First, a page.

Updated: Jul 11, 2019
Operation Veritable (also known as the Battle of the Reichswald) was the northern part of an Allied pincer movement that took place between 8 February and 11 March 1945 during the final stages of the Second World War. The operation was conducted by Field MarshalBernard Montgomery's Anglo-Canadian 21st Army Group, primarily consisting of the First Canadian Army under Lieutenant-General Harry Crerar and the British XXX Corps under Lieutenant-General Brian Horrocks.
Veritable was a Northern pincer movement and started with XXX Corps advancing through the forest while the 3rd Canadian Infantry Division, in amphibious vehicles, cleared German positions in the flooded Rhine plain. The Allied advance proceeded more slowly than expected and at greater cost. This delayed the US offensive Operation Grenade, the southern pincer and at the same time allowed German forces under local German commander, Alfred Schlemm to be concentrated against the Commonwealth advance.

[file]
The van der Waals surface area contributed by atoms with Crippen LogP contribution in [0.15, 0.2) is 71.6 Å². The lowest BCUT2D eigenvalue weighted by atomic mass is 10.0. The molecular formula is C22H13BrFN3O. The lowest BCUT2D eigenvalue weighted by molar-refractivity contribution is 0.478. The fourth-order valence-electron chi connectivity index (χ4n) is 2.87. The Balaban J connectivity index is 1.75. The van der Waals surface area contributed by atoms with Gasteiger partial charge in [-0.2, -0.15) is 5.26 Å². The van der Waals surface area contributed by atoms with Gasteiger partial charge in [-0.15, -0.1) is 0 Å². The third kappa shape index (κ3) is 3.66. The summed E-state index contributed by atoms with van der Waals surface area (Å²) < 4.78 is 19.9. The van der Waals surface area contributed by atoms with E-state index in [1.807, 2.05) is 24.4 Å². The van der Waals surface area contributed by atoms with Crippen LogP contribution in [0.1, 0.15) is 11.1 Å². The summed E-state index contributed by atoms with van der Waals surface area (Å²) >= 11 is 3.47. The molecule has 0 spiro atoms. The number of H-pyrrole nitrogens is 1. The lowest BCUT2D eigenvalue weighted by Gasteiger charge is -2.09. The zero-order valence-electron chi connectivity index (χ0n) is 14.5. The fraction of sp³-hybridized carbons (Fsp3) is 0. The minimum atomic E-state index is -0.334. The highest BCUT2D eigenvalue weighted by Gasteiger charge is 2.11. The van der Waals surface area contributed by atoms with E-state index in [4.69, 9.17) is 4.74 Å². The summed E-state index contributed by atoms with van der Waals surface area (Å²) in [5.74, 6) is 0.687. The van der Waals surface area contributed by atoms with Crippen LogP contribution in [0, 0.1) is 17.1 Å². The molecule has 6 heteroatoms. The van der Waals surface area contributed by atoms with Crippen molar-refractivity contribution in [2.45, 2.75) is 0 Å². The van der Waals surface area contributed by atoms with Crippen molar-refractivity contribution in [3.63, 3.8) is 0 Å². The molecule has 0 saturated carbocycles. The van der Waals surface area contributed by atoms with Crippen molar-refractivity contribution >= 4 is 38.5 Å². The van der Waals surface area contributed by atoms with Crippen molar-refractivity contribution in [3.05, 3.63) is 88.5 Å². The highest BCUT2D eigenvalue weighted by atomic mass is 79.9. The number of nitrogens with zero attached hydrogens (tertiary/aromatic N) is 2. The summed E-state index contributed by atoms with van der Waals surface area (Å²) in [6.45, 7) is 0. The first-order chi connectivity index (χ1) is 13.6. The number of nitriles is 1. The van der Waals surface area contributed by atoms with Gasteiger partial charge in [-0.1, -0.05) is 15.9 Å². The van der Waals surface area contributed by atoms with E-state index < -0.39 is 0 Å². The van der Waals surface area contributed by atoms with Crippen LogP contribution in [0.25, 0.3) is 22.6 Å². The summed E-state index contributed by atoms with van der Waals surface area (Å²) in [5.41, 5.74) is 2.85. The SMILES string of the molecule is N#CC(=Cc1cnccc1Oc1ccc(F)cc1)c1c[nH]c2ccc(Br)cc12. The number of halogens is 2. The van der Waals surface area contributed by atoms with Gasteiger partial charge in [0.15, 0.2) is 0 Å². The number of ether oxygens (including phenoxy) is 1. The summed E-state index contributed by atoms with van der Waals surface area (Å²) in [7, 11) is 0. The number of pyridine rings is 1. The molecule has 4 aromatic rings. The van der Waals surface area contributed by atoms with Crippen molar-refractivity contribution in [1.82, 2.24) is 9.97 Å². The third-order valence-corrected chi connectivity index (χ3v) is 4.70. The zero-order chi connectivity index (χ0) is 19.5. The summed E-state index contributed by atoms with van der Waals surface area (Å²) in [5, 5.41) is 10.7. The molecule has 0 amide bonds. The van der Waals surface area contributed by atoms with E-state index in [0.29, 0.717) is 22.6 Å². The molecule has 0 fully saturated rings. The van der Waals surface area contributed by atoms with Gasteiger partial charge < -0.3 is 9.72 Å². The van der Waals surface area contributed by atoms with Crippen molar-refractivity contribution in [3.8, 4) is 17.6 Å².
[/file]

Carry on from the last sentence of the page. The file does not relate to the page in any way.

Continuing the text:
The fighting was hard, but the Allied advance continued. On 22 February, once clear of the Reichswald (German: Imperial Forest), and with the towns of Kleve and Goch in their control, the offensive was renewed as Operation Blockbuster and linked up with the U.S. Ninth Army near Geldern on 4 March after the execution of Operation Grenade. Fighting continued as the Germans sought to retain a bridgehead on the west bank of the Rhine at Wesel and evacuate as many men and as much equipment as possible. Finally, on 10 March, the German withdrawal ended and the last bridges were destroyed.